The Power of Mothers
For a new revolutionary subject
As a reader, I don't approach political, research or history books in the same way - which I absorb slowly, highlighting sentences, studiously taking notes in my notebook - as I do novels, stories - which I devour greedily, frantically turning the pages, until some of them corner.
Fatima Ouassak is not a novelist, she is a political scientist and lecturer. Her book is a manifesto, political and committed. And yet, I found myself reading it as I would have read the most exciting of stories. No doubt because she takes us into her own story, that of an Arab mother from Bagnolet, who undergoes and observes multiple discriminations, before drawing her strength and her fight from it, and uniting with others to gain power and become "Dragon".
The first part of the book is emotionally unbearable - so much so that it reflects a harsh reality - and yet terribly necessary. We experience with her her quotient as a working-class Arab woman, as a pregnant woman and then as a mother, which can be summed up in one sentence: "we are discriminated against from our mothers' wombs to the grave". Motherhood imposes on her a deeply rooted paradox: on the one hand, the strength she feels in becoming a mother, the visceral need to protect her child, to change the world for him, and on the other hand, the social injunctions of a system that expects her to be discreet, to fold up, to keep quiet, and to silently suffer gynaecological violence during childbirth, or even the numerous discriminations of the teaching staff towards her children. Through various reported dialogues between Arab parents and teachers, she testifies to a school that has a problem with "hair when it is frizzy, the mother tongue when it is Arabic, with the religion that it is Islam". These are simple situations, almost banal in their context, ordinary racism against the backdrop of playgrounds and children's games, and yet when you read them they grab you by the throat and make you revolt.
She tells the story of her struggle, that of a mother who is a convinced environmentalist and who wants her children to eat food that respects the living world. She goes to the Parents' Federation to propose the introduction of a vegetarian menu in the canteen, which is immediately interpreted as a religious stand for hallal meat. She will be excluded, isolated and called a radical. Because where a white woman with the same speech would simply be qualified as an ecologist concerned about the health of her children, she, an Arab Muslim mother, is perceived as a threat to secularism.
When I read these lines I was agitated, revolted, I wanted to stand up and fight with her, I said to myself "if I had been one of these parents I would have defended her, I would have stood by her side! Well, I like to think that I would have done so... because at the same time I was filled with a sense of shame. Although I was a committed feminist, I never really thought actively about the difficulties of these suburban mothers, which differed in many ways from my problems as a white woman from a middle-class background. Beyond the indignation it provokes, I see in this text an educational usefulness, to raise awareness of the reality of these women.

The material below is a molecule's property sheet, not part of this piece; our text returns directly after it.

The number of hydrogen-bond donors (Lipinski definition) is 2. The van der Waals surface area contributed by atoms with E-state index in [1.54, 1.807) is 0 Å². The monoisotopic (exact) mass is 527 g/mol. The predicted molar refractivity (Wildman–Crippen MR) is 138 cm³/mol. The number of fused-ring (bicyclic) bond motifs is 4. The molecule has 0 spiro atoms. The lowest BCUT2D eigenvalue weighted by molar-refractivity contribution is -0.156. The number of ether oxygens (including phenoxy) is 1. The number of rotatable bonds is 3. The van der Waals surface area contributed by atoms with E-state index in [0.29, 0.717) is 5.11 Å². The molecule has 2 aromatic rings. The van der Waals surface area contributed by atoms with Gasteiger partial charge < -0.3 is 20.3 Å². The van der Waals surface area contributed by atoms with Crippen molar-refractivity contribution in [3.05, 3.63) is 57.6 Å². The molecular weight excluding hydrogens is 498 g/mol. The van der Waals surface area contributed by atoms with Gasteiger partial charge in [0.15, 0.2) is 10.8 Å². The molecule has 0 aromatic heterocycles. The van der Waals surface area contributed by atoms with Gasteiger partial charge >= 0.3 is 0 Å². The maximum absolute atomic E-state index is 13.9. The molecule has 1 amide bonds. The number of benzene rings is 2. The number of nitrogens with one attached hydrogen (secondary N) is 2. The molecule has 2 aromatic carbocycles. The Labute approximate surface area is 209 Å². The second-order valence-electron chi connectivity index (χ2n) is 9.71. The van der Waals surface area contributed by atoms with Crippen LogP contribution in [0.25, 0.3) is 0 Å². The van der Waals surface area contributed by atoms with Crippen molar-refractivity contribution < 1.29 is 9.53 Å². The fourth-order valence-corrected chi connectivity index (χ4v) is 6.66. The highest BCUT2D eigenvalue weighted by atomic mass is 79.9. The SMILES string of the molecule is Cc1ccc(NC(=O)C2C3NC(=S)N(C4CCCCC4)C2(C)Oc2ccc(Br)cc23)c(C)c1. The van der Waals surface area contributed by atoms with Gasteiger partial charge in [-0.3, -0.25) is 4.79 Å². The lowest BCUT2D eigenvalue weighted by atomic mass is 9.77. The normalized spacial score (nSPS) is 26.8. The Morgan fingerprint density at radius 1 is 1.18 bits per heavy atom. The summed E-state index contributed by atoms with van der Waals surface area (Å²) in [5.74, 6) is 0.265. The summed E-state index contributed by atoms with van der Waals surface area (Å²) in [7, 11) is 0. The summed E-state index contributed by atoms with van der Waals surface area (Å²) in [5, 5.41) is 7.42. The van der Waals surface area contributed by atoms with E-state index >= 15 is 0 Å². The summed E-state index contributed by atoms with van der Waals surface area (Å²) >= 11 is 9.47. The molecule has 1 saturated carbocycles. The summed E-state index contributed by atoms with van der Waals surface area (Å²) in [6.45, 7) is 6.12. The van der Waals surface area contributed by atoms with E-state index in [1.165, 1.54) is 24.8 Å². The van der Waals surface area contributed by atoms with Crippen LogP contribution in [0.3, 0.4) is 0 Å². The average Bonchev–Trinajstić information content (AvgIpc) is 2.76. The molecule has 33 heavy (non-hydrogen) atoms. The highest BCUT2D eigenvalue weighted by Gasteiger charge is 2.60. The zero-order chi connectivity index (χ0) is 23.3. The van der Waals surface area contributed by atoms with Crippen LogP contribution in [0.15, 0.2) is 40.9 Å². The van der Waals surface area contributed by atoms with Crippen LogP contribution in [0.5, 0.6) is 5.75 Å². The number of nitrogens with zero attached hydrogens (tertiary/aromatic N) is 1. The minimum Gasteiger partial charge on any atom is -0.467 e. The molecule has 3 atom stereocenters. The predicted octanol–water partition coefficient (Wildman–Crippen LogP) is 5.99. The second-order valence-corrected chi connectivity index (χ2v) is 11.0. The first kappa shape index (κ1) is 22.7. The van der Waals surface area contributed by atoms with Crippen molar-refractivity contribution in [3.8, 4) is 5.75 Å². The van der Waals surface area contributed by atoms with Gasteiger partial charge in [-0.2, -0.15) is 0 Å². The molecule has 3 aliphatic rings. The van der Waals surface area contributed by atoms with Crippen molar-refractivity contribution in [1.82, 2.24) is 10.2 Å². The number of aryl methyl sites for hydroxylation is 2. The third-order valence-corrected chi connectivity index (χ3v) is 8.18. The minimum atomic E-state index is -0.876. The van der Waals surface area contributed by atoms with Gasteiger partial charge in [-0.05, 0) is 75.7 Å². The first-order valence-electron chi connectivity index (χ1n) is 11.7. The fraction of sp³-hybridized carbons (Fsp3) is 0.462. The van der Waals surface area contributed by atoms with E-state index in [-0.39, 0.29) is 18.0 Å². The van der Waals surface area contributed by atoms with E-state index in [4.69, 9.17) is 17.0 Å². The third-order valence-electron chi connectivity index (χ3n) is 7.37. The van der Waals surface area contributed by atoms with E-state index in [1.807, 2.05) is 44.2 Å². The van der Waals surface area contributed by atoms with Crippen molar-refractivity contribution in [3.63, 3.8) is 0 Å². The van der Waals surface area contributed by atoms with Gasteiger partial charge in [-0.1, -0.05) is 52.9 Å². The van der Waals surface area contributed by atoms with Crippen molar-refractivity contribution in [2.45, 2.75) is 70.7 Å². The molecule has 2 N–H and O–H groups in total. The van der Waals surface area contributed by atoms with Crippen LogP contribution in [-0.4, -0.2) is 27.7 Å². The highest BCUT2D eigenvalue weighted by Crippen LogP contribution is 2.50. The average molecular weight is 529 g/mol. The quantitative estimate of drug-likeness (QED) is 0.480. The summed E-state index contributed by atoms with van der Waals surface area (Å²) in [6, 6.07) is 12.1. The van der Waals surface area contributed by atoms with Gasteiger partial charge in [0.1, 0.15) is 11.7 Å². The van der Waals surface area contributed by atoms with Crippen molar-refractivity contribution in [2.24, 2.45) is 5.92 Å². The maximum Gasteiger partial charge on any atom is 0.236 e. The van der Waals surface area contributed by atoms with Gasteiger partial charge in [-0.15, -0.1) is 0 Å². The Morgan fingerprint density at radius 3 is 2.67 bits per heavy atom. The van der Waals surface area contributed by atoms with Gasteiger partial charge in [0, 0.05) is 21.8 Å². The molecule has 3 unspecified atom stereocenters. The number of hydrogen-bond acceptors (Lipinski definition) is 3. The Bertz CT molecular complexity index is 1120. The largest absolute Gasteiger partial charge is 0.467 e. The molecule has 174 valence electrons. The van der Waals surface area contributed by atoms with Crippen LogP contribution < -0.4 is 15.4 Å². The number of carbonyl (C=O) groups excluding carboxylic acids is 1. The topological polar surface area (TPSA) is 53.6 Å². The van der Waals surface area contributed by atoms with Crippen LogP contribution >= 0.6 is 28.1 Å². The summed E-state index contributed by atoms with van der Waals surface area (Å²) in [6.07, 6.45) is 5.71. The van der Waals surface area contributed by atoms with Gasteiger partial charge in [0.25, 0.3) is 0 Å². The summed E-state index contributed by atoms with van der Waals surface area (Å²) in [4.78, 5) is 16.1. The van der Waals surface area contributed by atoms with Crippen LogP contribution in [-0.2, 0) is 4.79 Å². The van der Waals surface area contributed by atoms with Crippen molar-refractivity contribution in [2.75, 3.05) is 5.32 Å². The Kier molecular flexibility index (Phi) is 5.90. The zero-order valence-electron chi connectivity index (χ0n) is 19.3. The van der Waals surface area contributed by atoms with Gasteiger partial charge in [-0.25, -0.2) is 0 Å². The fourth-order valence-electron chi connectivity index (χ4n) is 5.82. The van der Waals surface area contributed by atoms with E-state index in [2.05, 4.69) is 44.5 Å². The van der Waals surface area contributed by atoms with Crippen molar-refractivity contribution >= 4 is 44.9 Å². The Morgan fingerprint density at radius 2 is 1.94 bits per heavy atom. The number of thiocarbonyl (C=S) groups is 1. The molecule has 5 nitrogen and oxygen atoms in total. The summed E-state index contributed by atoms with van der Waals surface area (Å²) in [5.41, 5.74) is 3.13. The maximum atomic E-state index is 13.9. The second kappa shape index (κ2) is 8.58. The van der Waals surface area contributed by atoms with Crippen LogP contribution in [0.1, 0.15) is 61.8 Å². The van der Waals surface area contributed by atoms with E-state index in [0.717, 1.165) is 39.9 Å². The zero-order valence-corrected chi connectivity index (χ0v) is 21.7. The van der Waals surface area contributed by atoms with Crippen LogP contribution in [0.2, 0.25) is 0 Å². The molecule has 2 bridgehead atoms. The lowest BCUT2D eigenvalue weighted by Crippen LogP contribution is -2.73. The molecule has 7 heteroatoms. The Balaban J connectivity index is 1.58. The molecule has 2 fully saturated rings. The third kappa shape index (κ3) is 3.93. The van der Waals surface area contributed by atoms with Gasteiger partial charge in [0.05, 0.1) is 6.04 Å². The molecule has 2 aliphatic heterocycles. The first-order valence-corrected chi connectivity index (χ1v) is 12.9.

The text takes a more optimistic turn and is transformed into a political project, in which she tells how, by organising herself, joining forces with other mothers and creating the Bagnolet mothers' front, she managed to win some great victories, to be recognised and open doors, to break down barriers: 'with 7 people, if we are determined, we can change a city'. While the system expects mothers to buffer and teach their children to deny their origins, their differences and their values in order to integrate into the mass within a racist and inegalitarian system, they decide to take the opposite approach and put the transmission of their heritage at the heart of their project.
The Mothers' Front is not only composed of mothers, but its particularity is to make them exist as a central political subject, who leads a just struggle because it is based on love for their child.
She launches a cry of hope: "There is no fatality"! There are mothers everywhere and she proposes that they unite in a social (against racism, exclusion) and ecological struggle around a common interest: that of the children.
And although I am not a mother, I recognise myself in this political project, which places care, tolerance and respect for living beings at its centre and thus makes a radical change from the usual programmes that accept the current system as inevitable and make only minor improvements to it. And even if this path is complex and full of pitfalls, I am deeply aware of the necessity of this radical change. Her optimism and the strength she finds in the collective are, in the darkness of this struggle, glimmers of hope and inspiration.